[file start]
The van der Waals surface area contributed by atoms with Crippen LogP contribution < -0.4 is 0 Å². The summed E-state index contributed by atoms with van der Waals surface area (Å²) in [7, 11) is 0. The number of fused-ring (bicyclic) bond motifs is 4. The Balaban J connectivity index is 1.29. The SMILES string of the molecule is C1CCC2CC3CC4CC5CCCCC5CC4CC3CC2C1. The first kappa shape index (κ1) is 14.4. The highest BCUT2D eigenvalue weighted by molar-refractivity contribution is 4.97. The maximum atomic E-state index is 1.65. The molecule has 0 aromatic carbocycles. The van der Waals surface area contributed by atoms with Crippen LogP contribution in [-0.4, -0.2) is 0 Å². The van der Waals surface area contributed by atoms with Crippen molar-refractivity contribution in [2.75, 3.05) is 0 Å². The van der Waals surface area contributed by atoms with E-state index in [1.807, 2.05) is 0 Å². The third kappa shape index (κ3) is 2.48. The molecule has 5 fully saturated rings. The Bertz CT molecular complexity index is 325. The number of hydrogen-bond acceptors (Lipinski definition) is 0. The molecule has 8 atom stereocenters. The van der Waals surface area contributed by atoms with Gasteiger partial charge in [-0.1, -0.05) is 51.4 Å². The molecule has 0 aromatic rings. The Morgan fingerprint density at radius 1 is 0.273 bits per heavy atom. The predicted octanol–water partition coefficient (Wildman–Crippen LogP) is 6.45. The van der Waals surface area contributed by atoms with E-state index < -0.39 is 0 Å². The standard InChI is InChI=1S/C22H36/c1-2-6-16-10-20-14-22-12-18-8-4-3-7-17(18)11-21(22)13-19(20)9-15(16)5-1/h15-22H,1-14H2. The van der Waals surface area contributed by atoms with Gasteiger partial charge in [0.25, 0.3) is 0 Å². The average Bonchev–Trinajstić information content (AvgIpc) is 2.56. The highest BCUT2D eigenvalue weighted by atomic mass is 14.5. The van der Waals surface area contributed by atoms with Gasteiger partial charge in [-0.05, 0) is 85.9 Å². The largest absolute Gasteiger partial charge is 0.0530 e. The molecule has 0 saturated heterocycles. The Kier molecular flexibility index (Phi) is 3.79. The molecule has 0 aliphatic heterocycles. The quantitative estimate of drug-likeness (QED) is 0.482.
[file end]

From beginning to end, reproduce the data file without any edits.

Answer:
The van der Waals surface area contributed by atoms with Crippen LogP contribution < -0.4 is 0 Å². The summed E-state index contributed by atoms with van der Waals surface area (Å²) in [7, 11) is 0. The number of fused-ring (bicyclic) bond motifs is 4. The Balaban J connectivity index is 1.29. The SMILES string of the molecule is C1CCC2CC3CC4CC5CCCCC5CC4CC3CC2C1. The first kappa shape index (κ1) is 14.4. The highest BCUT2D eigenvalue weighted by molar-refractivity contribution is 4.97. The maximum atomic E-state index is 1.65. The molecule has 0 aromatic carbocycles. The van der Waals surface area contributed by atoms with Crippen LogP contribution in [-0.4, -0.2) is 0 Å². The van der Waals surface area contributed by atoms with Crippen molar-refractivity contribution in [2.75, 3.05) is 0 Å². The van der Waals surface area contributed by atoms with E-state index in [1.807, 2.05) is 0 Å². The third kappa shape index (κ3) is 2.48. The molecule has 5 fully saturated rings. The Bertz CT molecular complexity index is 325. The number of hydrogen-bond acceptors (Lipinski definition) is 0. The molecule has 8 atom stereocenters. The van der Waals surface area contributed by atoms with Gasteiger partial charge in [-0.1, -0.05) is 51.4 Å². The molecule has 0 aromatic rings. The Morgan fingerprint density at radius 1 is 0.273 bits per heavy atom. The predicted octanol–water partition coefficient (Wildman–Crippen LogP) is 6.45. The van der Waals surface area contributed by atoms with E-state index < -0.39 is 0 Å². The standard InChI is InChI=1S/C22H36/c1-2-6-16-10-20-14-22-12-18-8-4-3-7-17(18)11-21(22)13-19(20)9-15(16)5-1/h15-22H,1-14H2. The van der Waals surface area contributed by atoms with Gasteiger partial charge in [0.25, 0.3) is 0 Å². The average Bonchev–Trinajstić information content (AvgIpc) is 2.56. The highest BCUT2D eigenvalue weighted by atomic mass is 14.5. The van der Waals surface area contributed by atoms with Gasteiger partial charge in [-0.05, 0) is 85.9 Å². The largest absolute Gasteiger partial charge is 0.0530 e. The molecule has 0 saturated heterocycles. The Kier molecular flexibility index (Phi) is 3.79. The molecule has 0 aliphatic heterocycles. The quantitative estimate of drug-likeness (QED) is 0.482.